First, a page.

1. Artisanal Gold Mining
2. Contaminated Surface Water
3. Indoor Air Pollution
4. Industrial Mining Activities
5. Groundwater Contamination
6. Metals Smelting and Processing
7. Radioactive Waste and Uranium Mining
8. Untreated Sewage
9. Urban Air Quality
10. Used Lead Acid Battery Recycling
Sewerage is front of mind in summer, it’s the peak of the fishing season and reading about spills leaves one with trepidation every time you plan a trip to the Vaal, in winter we forget it exist. What can one do about it? We cannot get involved in cleaning up, no seriously you don’t want to get involved it is specialised business. It’s not like the Cubs outing picking up paper and plastic around the local park. But as with most things in life we can actually do our bit.
• Report sightings of spillages. FOSAF produced a brochure, which is posted to our Blog with contact details for reporting pollution. Reporting to the press helps in creating awareness but does not solve the problem.
• Join an action group like SAVE.
• Don’t dump non-biodegradable waste down the sewer system. Report companies who do.
• Reduce you consumption of water and production of waste water.
• Take appropriate measures when you answer the call of nature! During our rafting trip through the Richtersveld, I was shocked by the visible signs of human excreta and toilet paper at the popular camping sites. The visitors are mostly affluent people who can afford a 4x4 and fuel to get there- boggles the mind. But I suppose the “Not In My BackYard” principle apply.
o Dig a deep hole 60cm plus.
o Burn the toilet paper.
o Cover up the hole.
Enough of this and back to the fishing.
December was incredibly hot north of the Magalies, no complaints the rain is here and we are glad for the life giving blessing. It does interfere with the fishing though but you just have to learn to live with it and plan around it. Option one is to fish on Wednesdays, the flows seem to remain constant until then. By Thursday the thunderstorms move in and the heavens dump cubic tons of water onto the paved and tarred wetlands, sending most of it down to the Vaal. Weekend is stuffed!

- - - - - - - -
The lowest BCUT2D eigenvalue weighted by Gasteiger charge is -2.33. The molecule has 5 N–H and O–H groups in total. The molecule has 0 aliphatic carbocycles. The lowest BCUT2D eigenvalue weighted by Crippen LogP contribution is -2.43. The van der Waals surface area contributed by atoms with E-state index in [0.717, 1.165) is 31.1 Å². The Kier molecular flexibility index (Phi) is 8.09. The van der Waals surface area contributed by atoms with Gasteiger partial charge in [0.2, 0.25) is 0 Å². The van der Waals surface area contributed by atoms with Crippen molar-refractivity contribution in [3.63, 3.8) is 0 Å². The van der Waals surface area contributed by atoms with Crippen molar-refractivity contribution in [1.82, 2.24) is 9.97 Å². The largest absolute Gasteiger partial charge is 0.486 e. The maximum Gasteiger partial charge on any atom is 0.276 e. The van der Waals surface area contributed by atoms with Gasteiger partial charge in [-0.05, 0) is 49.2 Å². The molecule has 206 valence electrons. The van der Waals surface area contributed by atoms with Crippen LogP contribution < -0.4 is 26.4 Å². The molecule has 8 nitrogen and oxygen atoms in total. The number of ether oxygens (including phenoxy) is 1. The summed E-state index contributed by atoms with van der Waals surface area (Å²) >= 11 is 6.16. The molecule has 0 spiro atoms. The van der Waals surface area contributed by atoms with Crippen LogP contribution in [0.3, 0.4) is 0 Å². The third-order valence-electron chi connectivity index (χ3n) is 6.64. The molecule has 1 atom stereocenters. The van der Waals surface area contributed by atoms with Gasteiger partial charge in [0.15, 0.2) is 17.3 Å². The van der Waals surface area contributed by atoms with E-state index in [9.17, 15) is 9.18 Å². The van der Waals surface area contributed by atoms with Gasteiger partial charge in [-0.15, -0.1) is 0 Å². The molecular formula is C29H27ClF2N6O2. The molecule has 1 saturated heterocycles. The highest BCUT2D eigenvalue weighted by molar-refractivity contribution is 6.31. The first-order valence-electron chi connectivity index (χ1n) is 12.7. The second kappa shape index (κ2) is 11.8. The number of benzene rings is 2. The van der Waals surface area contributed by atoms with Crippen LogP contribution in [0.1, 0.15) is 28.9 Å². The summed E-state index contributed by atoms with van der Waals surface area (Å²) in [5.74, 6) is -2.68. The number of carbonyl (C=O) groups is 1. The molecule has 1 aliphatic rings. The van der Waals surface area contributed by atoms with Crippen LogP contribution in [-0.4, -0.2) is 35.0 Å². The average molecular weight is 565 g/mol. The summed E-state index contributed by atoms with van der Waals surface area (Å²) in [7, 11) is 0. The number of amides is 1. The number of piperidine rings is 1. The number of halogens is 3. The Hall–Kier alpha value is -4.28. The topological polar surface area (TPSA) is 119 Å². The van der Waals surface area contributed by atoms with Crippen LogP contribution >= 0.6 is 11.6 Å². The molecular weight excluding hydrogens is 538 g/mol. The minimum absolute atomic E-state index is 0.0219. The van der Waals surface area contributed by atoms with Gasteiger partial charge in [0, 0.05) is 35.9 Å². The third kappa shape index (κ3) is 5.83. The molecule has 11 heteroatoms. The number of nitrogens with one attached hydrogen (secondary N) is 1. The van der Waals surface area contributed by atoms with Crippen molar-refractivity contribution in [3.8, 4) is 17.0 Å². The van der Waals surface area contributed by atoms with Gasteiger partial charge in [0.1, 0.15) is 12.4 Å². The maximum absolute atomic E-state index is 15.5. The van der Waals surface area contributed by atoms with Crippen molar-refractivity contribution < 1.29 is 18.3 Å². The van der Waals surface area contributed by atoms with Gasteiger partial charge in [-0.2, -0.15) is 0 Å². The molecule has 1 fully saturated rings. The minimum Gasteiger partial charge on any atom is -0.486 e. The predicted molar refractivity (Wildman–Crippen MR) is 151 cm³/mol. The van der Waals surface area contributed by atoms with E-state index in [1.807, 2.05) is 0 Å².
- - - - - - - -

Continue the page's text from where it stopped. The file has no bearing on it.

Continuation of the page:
But there are opportunities when flows remain at fishable levels and the reports I’m seeing are very good. Keep an eye on the weather reports and check the flows! Best to keep all equipment ready and packed for a quick getaway at short notice (make sure you have blanket amnesty with the significant other)!
Weather wise you’ll have regular afternoon thunderstorms to contend with, sometimes worth sitting out as the period afterwards can bring on some of the best fishing of the day.
It is mostly still caddis patterns bringing home the bacon, with hotspot and flashback nymphs the other favourites. I’m a big advocate for alternative methods, which may not produce the large numbers of fish, but add a new dimension to your fishing. OK you get tough days when the only dimension you want to add is a curved arch into a rod with screeming reel - clearly not conducive to testing new flies or fancy techniques. But one of the followers of the blog Barend sent in this photo of a fish caught in January on a dry. What more do you want????
There is nothing new I can add, I have described every technique I know in the previous reports. I have to confess that I haven’t been to the Vaal in weeks!!! If only I fished more often maybe then I can finally piece together the puzzle of catching 50 5kg smallmouth in a day.
I mentioned earlier about being packed and ready to go fish. Get into the habit of sorting through all the stuff after every trip. Clean the tackle bag, remember to trash the salami sandwich you did not eat, dispose of tippet and recycle all the rubbish you took in. Why leave it there to create a headache for the resort owner! Clean and dry wading boots somewhere out of the sun. Put all the things together and check and check again. On a recent Sterkfontein trip I left my favourite rod and brought an empty rod tube. Fix broken equipment – which reminds me I have to attach a heel on one of my wading boots.
Fish are being caught in good size and quantities, downstream from Orkney area towards Christiana.
The FOSAF sustainable yellowfish pamphlets should be out there at shops and regular venues. If you don’t see it there get into contact with FOSAF or me to request some.
Our family started recycling most of our household waste. We are going through a learning curve, and there is extra effort involved but at least we are doing something for the planet which our kids will inherit. Are you doing it?
Carl & Keith